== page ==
Identifies conditions under which Medicaid expansion will improve hospital finances. Estimates average hospital reimbursements by payer source (Medicaid, uninsured, privately insured) in the inpatient, emergency department, and outpatient hospital settings and uses these estimates to simulate the impact of changes in payer mix on uncompensated care and hospital revenues.
Finds that the Affordable Care Act's unprecedented coverage changes increased transitions to Medicaid and nongroup coverage among the uninsured, while strengthening the existing employer-sponsored insurance system and improving retention of public coverage. Suggests possible weakness of state Marketplaces, since people gaining nongroup coverage were disproportionately older than other potential enrollees.
Believes that Paul Ryan's proposal would result in restrictions on coverage and benefits rather than state innovations to reduce program costs.
Assesses whether the expansion of Medicaid under the Patient Protection and Affordable Care Act results in changes in emergency department visits or emergency department payer mix. Tests whether the size of the change in emergency department visits depends on the change in the size of the Medicaid population.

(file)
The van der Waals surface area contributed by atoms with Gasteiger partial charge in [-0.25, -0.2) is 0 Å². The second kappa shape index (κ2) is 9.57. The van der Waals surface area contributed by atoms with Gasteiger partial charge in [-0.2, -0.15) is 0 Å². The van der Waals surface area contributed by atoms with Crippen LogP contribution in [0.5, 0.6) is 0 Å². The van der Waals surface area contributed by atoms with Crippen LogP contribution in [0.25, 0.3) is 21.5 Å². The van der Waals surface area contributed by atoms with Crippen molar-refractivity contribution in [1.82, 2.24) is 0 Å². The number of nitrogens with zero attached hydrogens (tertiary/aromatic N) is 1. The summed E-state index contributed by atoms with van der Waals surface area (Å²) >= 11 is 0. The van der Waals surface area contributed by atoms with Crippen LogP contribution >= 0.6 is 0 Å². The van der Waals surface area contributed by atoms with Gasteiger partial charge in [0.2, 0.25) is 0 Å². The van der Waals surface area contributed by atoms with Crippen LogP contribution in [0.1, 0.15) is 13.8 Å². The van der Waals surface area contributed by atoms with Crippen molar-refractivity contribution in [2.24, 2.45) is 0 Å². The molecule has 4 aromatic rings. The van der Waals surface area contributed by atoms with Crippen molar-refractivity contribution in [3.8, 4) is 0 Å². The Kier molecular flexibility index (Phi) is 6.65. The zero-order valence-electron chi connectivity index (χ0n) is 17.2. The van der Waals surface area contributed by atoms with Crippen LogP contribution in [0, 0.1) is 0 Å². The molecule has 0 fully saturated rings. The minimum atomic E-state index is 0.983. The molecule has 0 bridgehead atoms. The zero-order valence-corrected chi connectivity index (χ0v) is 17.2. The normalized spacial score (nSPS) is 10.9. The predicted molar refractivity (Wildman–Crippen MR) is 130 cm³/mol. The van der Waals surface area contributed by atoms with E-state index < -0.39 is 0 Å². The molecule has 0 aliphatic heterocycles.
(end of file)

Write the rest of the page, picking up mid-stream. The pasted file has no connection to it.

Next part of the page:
Examines changes in screening, diagnostic, and treatment procedures for cervical dysplasia after guideline introduction, and cost implications.
Finds that the implementation of community-based health improvement programs was associated with a decreases of less than 0.15 percent in the rate of obesity, an even smaller decrease in the proportion of people reporting being in poor or fair health, and a smaller increase in the rate of smoking. Suggests guidance and expertise in measurement, data collection, and analytic strategies at the beginning of program implementation in order to better evaluate health improvement programs.